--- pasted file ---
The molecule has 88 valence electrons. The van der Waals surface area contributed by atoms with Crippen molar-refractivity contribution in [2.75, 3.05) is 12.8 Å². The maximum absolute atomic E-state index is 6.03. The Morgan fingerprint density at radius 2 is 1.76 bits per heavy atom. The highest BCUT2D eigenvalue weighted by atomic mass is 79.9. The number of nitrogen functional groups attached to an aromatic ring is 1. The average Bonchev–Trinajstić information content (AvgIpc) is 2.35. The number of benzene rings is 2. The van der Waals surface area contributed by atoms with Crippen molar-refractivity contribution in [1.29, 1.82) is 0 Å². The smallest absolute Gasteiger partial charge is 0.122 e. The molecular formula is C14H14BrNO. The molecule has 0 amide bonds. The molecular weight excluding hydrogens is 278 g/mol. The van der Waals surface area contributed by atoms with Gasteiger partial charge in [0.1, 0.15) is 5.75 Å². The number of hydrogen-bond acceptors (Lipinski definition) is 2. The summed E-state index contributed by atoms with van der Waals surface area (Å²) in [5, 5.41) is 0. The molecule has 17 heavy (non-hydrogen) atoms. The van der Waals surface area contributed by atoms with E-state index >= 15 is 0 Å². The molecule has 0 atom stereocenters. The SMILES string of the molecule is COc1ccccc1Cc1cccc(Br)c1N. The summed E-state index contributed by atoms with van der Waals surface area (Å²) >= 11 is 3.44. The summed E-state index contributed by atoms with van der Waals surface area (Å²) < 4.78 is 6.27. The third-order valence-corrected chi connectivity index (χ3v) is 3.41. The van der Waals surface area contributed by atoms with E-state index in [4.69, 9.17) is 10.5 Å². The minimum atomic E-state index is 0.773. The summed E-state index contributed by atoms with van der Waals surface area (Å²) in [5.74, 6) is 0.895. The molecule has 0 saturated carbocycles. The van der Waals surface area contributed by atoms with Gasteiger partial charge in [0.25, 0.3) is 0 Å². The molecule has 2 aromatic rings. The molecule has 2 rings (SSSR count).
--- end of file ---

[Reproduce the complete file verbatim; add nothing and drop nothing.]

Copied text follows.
The molecule has 88 valence electrons. The van der Waals surface area contributed by atoms with Crippen molar-refractivity contribution in [2.75, 3.05) is 12.8 Å². The maximum absolute atomic E-state index is 6.03. The Morgan fingerprint density at radius 2 is 1.76 bits per heavy atom. The highest BCUT2D eigenvalue weighted by atomic mass is 79.9. The number of nitrogen functional groups attached to an aromatic ring is 1. The average Bonchev–Trinajstić information content (AvgIpc) is 2.35. The number of benzene rings is 2. The van der Waals surface area contributed by atoms with Crippen molar-refractivity contribution in [1.29, 1.82) is 0 Å². The smallest absolute Gasteiger partial charge is 0.122 e. The molecular formula is C14H14BrNO. The molecule has 0 amide bonds. The molecular weight excluding hydrogens is 278 g/mol. The van der Waals surface area contributed by atoms with Gasteiger partial charge in [0.1, 0.15) is 5.75 Å². The number of hydrogen-bond acceptors (Lipinski definition) is 2. The summed E-state index contributed by atoms with van der Waals surface area (Å²) in [5, 5.41) is 0. The molecule has 17 heavy (non-hydrogen) atoms. The van der Waals surface area contributed by atoms with E-state index >= 15 is 0 Å². The molecule has 0 atom stereocenters. The SMILES string of the molecule is COc1ccccc1Cc1cccc(Br)c1N. The summed E-state index contributed by atoms with van der Waals surface area (Å²) >= 11 is 3.44. The summed E-state index contributed by atoms with van der Waals surface area (Å²) < 4.78 is 6.27. The third-order valence-corrected chi connectivity index (χ3v) is 3.41. The van der Waals surface area contributed by atoms with E-state index in [4.69, 9.17) is 10.5 Å². The minimum atomic E-state index is 0.773. The summed E-state index contributed by atoms with van der Waals surface area (Å²) in [5.74, 6) is 0.895. The molecule has 0 saturated carbocycles. The van der Waals surface area contributed by atoms with Gasteiger partial charge in [0.25, 0.3) is 0 Å². The molecule has 2 aromatic rings. The molecule has 2 rings (SSSR count).